When Howard Schnellenberger surprised everyone by taking the head coaching position at Louisville in 1984, not even Churchill Downs could have handled all the experts who were willing to bet that he would be long gone before his five-year contract expired. Well, surprise, surprise. This is the fifth year, and Schnellenberger is right there on the Cardinals sideline.
However, he has refused the university's offer to extend his contract. One scenario has it that if the Cards have a season as good as last year's 8-3—Louisville's best record since 1972—Schnellenberger will threaten to leave unless he gets a new stadium. Louisville now plays in a 35,500-seat baseball park at the state fairgrounds, and the coach believes the seating configuration and atmosphere simply aren't right for college football.
Forget those decisions about whether to run the veer, the wishbone or the pro-set; the toughest thing a college coach has to do these days is produce a winner while making sure that his athletes also make a stab at being students. Too often the price for success on the field is failure in the classroom. Washington State, for example, had a 9-3 record last season, the school's most wins since 1930. Then amid all the good cheer in Pullman came the news that the squad had limped to a collective 1.94 grade point average during the fall semester. The Cougars pulled that score up a tad to a 2.36 during the following term, but departed guard Mike Utley probably spoke for many of his teammates when he said, "Once we saw how good we were, going to class didn't seem important."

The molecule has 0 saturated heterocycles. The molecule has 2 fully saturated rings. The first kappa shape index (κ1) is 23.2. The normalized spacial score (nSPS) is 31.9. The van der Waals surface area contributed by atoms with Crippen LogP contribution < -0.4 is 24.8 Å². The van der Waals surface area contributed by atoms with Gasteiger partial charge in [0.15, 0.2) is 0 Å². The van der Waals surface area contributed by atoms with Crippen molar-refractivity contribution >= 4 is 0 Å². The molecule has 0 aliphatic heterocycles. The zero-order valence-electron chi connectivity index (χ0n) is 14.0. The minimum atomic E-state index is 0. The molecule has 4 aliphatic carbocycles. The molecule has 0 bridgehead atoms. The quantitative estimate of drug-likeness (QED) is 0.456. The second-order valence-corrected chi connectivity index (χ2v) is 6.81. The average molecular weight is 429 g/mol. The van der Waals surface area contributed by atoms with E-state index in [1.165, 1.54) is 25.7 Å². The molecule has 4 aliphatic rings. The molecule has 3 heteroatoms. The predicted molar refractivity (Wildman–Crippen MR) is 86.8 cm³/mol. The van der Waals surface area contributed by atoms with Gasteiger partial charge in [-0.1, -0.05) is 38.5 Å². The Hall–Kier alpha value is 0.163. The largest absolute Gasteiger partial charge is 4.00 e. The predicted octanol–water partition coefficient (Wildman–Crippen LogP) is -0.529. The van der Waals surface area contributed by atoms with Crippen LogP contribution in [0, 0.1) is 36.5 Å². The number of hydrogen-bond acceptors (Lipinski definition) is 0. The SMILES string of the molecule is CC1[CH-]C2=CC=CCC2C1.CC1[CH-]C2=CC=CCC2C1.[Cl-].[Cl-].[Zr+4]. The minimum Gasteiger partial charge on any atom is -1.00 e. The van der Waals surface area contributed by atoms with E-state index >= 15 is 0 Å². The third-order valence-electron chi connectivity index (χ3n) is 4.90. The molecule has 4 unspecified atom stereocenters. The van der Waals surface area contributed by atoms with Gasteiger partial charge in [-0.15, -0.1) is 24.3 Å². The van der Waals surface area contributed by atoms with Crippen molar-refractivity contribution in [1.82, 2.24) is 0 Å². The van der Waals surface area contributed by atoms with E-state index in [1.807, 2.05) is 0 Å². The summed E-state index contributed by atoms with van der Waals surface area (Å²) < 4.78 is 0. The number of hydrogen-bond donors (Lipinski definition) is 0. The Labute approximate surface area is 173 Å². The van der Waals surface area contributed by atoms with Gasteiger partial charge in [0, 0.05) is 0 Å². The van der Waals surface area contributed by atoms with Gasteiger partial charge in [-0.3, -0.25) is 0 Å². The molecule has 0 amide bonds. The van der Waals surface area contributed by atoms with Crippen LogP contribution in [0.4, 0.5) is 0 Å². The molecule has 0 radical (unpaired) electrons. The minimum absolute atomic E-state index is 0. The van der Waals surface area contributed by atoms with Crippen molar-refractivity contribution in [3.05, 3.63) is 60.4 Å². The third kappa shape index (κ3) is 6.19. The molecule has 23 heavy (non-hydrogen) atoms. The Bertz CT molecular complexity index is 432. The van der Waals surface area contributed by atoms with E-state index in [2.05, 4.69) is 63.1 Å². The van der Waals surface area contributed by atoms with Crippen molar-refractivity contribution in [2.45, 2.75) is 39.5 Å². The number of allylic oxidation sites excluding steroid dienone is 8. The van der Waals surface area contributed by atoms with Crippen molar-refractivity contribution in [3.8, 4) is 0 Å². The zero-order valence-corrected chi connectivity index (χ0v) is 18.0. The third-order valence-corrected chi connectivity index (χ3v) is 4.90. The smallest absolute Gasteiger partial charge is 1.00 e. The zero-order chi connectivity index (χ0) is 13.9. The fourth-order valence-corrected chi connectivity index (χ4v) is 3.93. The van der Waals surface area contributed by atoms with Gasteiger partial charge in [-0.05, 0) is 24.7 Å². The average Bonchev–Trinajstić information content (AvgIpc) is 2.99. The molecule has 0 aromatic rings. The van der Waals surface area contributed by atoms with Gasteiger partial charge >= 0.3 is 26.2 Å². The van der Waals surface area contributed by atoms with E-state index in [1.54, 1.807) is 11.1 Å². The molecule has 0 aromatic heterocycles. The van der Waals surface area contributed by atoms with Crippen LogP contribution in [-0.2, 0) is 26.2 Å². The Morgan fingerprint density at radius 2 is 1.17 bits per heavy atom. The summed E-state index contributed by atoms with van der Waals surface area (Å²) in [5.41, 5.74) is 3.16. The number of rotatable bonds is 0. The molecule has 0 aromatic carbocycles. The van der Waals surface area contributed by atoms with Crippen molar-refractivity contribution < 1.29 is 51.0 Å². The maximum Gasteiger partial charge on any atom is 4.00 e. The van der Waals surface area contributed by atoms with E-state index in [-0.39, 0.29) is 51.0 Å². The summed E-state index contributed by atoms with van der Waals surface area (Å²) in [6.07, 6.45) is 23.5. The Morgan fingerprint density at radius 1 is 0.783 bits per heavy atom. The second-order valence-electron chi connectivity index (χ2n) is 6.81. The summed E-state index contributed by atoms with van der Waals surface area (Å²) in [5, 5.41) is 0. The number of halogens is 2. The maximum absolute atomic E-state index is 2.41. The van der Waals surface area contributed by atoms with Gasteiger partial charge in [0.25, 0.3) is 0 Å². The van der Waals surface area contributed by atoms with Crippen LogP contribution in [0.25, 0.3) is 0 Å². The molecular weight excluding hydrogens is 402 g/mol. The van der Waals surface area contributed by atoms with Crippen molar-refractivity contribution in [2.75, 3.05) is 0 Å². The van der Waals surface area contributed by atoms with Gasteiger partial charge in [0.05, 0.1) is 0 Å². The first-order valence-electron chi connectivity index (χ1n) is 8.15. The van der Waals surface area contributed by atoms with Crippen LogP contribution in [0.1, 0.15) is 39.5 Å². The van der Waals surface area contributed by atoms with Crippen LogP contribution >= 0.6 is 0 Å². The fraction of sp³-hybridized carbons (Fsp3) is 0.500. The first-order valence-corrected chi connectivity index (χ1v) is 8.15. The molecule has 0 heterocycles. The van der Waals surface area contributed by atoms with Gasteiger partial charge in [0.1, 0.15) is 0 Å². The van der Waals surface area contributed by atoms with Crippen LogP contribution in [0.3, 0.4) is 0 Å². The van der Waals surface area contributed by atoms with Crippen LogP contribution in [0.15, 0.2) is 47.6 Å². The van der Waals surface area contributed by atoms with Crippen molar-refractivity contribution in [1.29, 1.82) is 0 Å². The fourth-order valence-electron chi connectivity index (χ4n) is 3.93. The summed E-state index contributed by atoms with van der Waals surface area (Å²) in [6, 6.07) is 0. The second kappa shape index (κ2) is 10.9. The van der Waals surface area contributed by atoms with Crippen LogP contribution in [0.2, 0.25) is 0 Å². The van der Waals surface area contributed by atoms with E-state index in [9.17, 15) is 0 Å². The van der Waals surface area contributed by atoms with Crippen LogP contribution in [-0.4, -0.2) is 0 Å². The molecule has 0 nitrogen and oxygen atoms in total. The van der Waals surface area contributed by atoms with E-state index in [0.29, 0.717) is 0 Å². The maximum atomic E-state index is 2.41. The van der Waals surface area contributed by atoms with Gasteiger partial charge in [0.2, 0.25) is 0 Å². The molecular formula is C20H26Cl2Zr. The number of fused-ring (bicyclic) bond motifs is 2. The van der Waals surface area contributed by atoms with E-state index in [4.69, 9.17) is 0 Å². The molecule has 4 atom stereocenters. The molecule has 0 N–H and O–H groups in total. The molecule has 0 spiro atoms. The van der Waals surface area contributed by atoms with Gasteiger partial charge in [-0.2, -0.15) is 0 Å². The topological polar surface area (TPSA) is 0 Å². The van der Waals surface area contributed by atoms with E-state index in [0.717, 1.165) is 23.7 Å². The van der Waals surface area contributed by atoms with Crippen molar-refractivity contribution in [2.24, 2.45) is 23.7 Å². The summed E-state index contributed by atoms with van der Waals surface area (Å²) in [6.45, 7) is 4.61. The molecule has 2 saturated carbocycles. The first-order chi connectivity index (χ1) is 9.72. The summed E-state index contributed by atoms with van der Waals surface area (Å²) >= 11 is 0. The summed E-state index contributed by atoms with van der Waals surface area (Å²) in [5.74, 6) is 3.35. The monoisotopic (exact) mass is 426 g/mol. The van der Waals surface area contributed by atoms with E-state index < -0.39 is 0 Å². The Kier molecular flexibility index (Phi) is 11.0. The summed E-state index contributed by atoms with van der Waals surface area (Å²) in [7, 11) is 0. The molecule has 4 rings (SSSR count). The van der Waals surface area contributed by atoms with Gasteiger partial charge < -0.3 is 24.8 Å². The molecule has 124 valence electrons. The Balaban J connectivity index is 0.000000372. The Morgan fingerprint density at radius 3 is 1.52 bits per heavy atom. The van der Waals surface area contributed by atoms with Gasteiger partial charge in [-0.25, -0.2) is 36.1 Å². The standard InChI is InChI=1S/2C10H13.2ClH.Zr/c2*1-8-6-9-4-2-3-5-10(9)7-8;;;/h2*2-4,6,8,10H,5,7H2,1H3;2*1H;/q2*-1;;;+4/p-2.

While most college coaches howl at the prospect of the National Football League reversing its long-standing policy of not drafting players before their class graduates, Penn State's Joe Paterno has a more realistic attitude. "If a kid wants to go to the pros." says Paterno, "he has every right to go. We don't have the right to expect a kid to stay. I really don't see players leaving in great numbers. I do worry about agents who will exploit kids and try to convince kids who aren't ready. There are some kids who should go. Anybody who says this is going to ruin college football is talking nonsense. If college football is so fragile, then it's not worth very much."
San Jose State's record-breaking tailback, Johnny Johnson, begged offspring practice to rest his aching knees, after having stepped in to play basketball for the Spartans this winter when 10 players quit the team 16 games into the season (he averaged 11.2 points and 6.5 rebounds). That irked coach Claude Gilbert, who thought Johnson should at least have shown up for conditioning drills and punished him by demoting him to third-string fullback on the depth chart. Meanwhile, Virginia landed schoolboy sensation Terry Kirby by promising him that he would also be able to play hoops for the Cavaliers.... At Iowa all the quarterbacks competing for the starting job have illustrious sports pedigrees: Front-runner Tom Poholsky's father, Tom Sr., pitched for the St. Louis Cardinals and Chicago Cubs; Matt Rodgers's father, Jimmy, is coach of the Boston Celtics; and Jim Hartlieb's older brother Chuck last season ended his career as quarterback at Iowa, where he passed for more than 3,000 yards as a junior and senior.... Clemson is the only team in the nation that can claim a conference championship, bowl victory and Top 20 finish in each of the last three seasons.